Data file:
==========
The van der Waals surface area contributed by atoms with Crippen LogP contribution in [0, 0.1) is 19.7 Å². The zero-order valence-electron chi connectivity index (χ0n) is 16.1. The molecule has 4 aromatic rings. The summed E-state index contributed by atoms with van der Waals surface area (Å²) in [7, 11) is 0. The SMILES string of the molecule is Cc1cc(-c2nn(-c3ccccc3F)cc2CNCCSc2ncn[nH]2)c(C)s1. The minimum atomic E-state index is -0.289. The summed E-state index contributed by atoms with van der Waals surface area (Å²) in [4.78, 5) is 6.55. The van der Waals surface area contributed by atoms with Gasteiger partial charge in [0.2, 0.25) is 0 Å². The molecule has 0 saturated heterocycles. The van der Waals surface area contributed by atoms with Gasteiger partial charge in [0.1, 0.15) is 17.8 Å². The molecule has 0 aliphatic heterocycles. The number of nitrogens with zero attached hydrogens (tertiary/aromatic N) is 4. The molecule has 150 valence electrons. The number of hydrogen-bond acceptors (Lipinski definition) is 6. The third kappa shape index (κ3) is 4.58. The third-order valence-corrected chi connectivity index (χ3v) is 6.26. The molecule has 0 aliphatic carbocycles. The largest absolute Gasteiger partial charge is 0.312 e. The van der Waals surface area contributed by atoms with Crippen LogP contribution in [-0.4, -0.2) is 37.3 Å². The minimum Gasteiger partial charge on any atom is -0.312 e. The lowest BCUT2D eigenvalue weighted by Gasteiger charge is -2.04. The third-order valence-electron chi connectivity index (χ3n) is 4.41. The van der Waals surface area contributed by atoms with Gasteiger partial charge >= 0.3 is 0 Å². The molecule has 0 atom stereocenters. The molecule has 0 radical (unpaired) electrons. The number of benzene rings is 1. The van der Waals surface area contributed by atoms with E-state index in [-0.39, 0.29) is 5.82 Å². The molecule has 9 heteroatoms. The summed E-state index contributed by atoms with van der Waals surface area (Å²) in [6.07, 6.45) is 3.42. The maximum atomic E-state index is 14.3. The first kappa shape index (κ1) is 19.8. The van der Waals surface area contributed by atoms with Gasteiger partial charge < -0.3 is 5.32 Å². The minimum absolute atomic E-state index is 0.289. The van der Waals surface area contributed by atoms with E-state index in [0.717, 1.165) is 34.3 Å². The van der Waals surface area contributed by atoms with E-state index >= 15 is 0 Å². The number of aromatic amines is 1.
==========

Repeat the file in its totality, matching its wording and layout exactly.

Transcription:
The van der Waals surface area contributed by atoms with Crippen LogP contribution in [0, 0.1) is 19.7 Å². The zero-order valence-electron chi connectivity index (χ0n) is 16.1. The molecule has 4 aromatic rings. The summed E-state index contributed by atoms with van der Waals surface area (Å²) in [7, 11) is 0. The SMILES string of the molecule is Cc1cc(-c2nn(-c3ccccc3F)cc2CNCCSc2ncn[nH]2)c(C)s1. The minimum atomic E-state index is -0.289. The summed E-state index contributed by atoms with van der Waals surface area (Å²) in [4.78, 5) is 6.55. The van der Waals surface area contributed by atoms with Gasteiger partial charge in [0.2, 0.25) is 0 Å². The molecule has 0 saturated heterocycles. The van der Waals surface area contributed by atoms with Gasteiger partial charge in [0.1, 0.15) is 17.8 Å². The molecule has 0 aliphatic heterocycles. The number of nitrogens with zero attached hydrogens (tertiary/aromatic N) is 4. The molecule has 150 valence electrons. The number of hydrogen-bond acceptors (Lipinski definition) is 6. The third kappa shape index (κ3) is 4.58. The third-order valence-corrected chi connectivity index (χ3v) is 6.26. The molecule has 0 aliphatic carbocycles. The largest absolute Gasteiger partial charge is 0.312 e. The van der Waals surface area contributed by atoms with Crippen LogP contribution in [-0.4, -0.2) is 37.3 Å². The minimum Gasteiger partial charge on any atom is -0.312 e. The lowest BCUT2D eigenvalue weighted by Gasteiger charge is -2.04. The third-order valence-electron chi connectivity index (χ3n) is 4.41. The van der Waals surface area contributed by atoms with Gasteiger partial charge >= 0.3 is 0 Å². The molecule has 0 atom stereocenters. The molecule has 0 radical (unpaired) electrons. The number of benzene rings is 1. The van der Waals surface area contributed by atoms with E-state index in [-0.39, 0.29) is 5.82 Å². The molecule has 9 heteroatoms. The summed E-state index contributed by atoms with van der Waals surface area (Å²) in [6.07, 6.45) is 3.42. The maximum atomic E-state index is 14.3. The first kappa shape index (κ1) is 19.8. The van der Waals surface area contributed by atoms with Gasteiger partial charge < -0.3 is 5.32 Å². The minimum absolute atomic E-state index is 0.289. The van der Waals surface area contributed by atoms with E-state index in [0.717, 1.165) is 34.3 Å². The van der Waals surface area contributed by atoms with E-state index >= 15 is 0 Å². The number of aromatic amines is 1.